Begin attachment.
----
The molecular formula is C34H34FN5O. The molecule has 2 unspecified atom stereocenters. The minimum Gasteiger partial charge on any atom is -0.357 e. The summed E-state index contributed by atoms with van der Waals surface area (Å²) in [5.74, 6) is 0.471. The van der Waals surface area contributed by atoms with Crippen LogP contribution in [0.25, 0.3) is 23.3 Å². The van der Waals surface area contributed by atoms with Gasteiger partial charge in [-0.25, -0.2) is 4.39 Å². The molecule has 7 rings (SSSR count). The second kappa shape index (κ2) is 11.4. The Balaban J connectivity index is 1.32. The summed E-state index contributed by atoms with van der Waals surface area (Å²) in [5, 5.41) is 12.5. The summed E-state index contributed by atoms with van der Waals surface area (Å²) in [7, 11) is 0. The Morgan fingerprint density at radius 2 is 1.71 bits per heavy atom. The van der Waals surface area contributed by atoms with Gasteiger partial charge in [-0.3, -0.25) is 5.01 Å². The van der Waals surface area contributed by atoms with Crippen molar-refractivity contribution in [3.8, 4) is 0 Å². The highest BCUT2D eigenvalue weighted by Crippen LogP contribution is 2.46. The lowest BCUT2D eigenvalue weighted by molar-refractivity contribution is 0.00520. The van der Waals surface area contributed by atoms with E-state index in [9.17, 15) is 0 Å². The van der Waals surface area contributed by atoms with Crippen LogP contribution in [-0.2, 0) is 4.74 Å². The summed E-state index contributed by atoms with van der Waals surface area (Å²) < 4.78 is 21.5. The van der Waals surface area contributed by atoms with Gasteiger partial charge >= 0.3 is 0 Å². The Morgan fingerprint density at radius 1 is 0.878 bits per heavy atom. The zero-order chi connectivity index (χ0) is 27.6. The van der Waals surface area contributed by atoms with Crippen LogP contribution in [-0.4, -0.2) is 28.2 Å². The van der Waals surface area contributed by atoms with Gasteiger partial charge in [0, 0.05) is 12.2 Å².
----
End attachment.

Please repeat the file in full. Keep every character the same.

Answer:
The molecular formula is C34H34FN5O. The molecule has 2 unspecified atom stereocenters. The minimum Gasteiger partial charge on any atom is -0.357 e. The summed E-state index contributed by atoms with van der Waals surface area (Å²) in [5.74, 6) is 0.471. The van der Waals surface area contributed by atoms with Crippen LogP contribution in [0.25, 0.3) is 23.3 Å². The van der Waals surface area contributed by atoms with Gasteiger partial charge in [-0.25, -0.2) is 4.39 Å². The molecule has 7 rings (SSSR count). The second kappa shape index (κ2) is 11.4. The Balaban J connectivity index is 1.32. The summed E-state index contributed by atoms with van der Waals surface area (Å²) in [5, 5.41) is 12.5. The summed E-state index contributed by atoms with van der Waals surface area (Å²) in [7, 11) is 0. The Morgan fingerprint density at radius 2 is 1.71 bits per heavy atom. The van der Waals surface area contributed by atoms with Gasteiger partial charge in [-0.3, -0.25) is 5.01 Å². The van der Waals surface area contributed by atoms with Crippen molar-refractivity contribution in [3.8, 4) is 0 Å². The highest BCUT2D eigenvalue weighted by Crippen LogP contribution is 2.46. The lowest BCUT2D eigenvalue weighted by molar-refractivity contribution is 0.00520. The van der Waals surface area contributed by atoms with E-state index in [9.17, 15) is 0 Å². The van der Waals surface area contributed by atoms with Crippen LogP contribution in [-0.2, 0) is 4.74 Å². The summed E-state index contributed by atoms with van der Waals surface area (Å²) < 4.78 is 21.5. The van der Waals surface area contributed by atoms with Gasteiger partial charge >= 0.3 is 0 Å². The Morgan fingerprint density at radius 1 is 0.878 bits per heavy atom. The zero-order chi connectivity index (χ0) is 27.6. The van der Waals surface area contributed by atoms with Crippen LogP contribution in [-0.4, -0.2) is 28.2 Å². The van der Waals surface area contributed by atoms with Gasteiger partial charge in [0, 0.05) is 12.2 Å².